On one such fun routine, as we set our boats to sail and ran around the building compound, we were particularly thrilled, this was going to be a close race, usually one of our boats used to get stuck on the obstacles, but today, luck seemed to be on our side and both our boats were clearing the hurdles - ever so gracefully. The rain was picking up, too much rain and it could flood the boat and it would never float again. There was only a limited window for our race to take place. As we rounded the last corner - running excitedly towards the finish line, I was positive, my boat would have no trouble clearing the last obstacle. I was right, my boat sailed through, Bunty's got stuck. And as we headed for the finish line, I relaxed and beamed up at Bunty with pride, as if to say .... "Hail the victorious!" Though when I looked, I saw panic in Bunty's eyes, "The drain! The drain isn't covered!! "
I immediately jumped to the ground, clawing in a last ditch effort to save my winner boat, but alas! It was too late, the boat had sailed through into the mysterious drain. As the realization hit me, I looked up at Bunty with moist eyes, "Where does this drain go! Come we might still be able to save the boat"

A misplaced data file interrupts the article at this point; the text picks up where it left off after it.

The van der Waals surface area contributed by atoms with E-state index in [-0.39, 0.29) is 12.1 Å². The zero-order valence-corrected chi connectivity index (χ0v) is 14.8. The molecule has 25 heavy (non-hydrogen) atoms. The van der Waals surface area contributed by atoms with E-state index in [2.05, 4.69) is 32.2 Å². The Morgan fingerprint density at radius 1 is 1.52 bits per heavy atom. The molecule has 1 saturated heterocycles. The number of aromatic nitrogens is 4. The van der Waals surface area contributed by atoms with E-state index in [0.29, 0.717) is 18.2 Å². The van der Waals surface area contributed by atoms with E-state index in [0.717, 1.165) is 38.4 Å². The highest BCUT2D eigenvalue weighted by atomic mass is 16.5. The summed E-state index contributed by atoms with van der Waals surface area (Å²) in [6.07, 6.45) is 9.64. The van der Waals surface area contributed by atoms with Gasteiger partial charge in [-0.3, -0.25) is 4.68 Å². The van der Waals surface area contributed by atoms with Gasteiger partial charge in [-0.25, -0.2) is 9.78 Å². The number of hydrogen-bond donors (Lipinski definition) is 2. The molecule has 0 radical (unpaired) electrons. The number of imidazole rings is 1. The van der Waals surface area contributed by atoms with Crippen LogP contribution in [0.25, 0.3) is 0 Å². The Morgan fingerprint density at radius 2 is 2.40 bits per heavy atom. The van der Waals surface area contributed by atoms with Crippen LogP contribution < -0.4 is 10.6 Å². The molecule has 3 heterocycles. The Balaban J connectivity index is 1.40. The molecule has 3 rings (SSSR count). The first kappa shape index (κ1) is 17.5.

We did not know where the drain went, we had tried before. But Bunty being the gentleman he was, still followed me outside the building and across the street, to see where the canal might be connected. To our expected dismay we only found one open groove in the ground, this one filled with ugly drain water. Surely our canal did not socialize with such filthy structures. Dejected, with a head hanging low, I returned to the building.
"Don't worry", Bunty said patting my shoulder, "Your boat was brave, I am sure it will find the sea."
"I hope it does." I said, "My paper boat little!!"
"How much did you score on that test ?? "
"7/10 " I answered.
"You really aren't meant to study and score, its unlucky for you!" Bunty concluded.
Often times, when it rains heavy enough, and forms rivers on the road, I am reminded of that day, and of that boat. Shortly after that incident, I lost touch with Bunty, his family moved out of our building. As the wet sprays of water drops hit my face, and the scent of moist soil fills the air, I remember our little game.
There is an innocence to childhood that does not breathe without honesty. No matter what the facts, as kids we had unquestionable faith in what was told. Perhaps its the part of childhood I miss the most.
Come to think of it, aren't all of our lives little paper boats. Fragile - with a ticking life span. Like the canal course, we do not know what hurdle our boat is going to encounter, nor what will come of it when it does. As dejected as I may be at times, I convince myself, I will find the sea. Bunty says so. And Bunty got it from the watchman, you don't question the watchman.
Made of paper, pretty and thin, floating away always, a branch and a spin. See my paper boat ... My paper boat little!!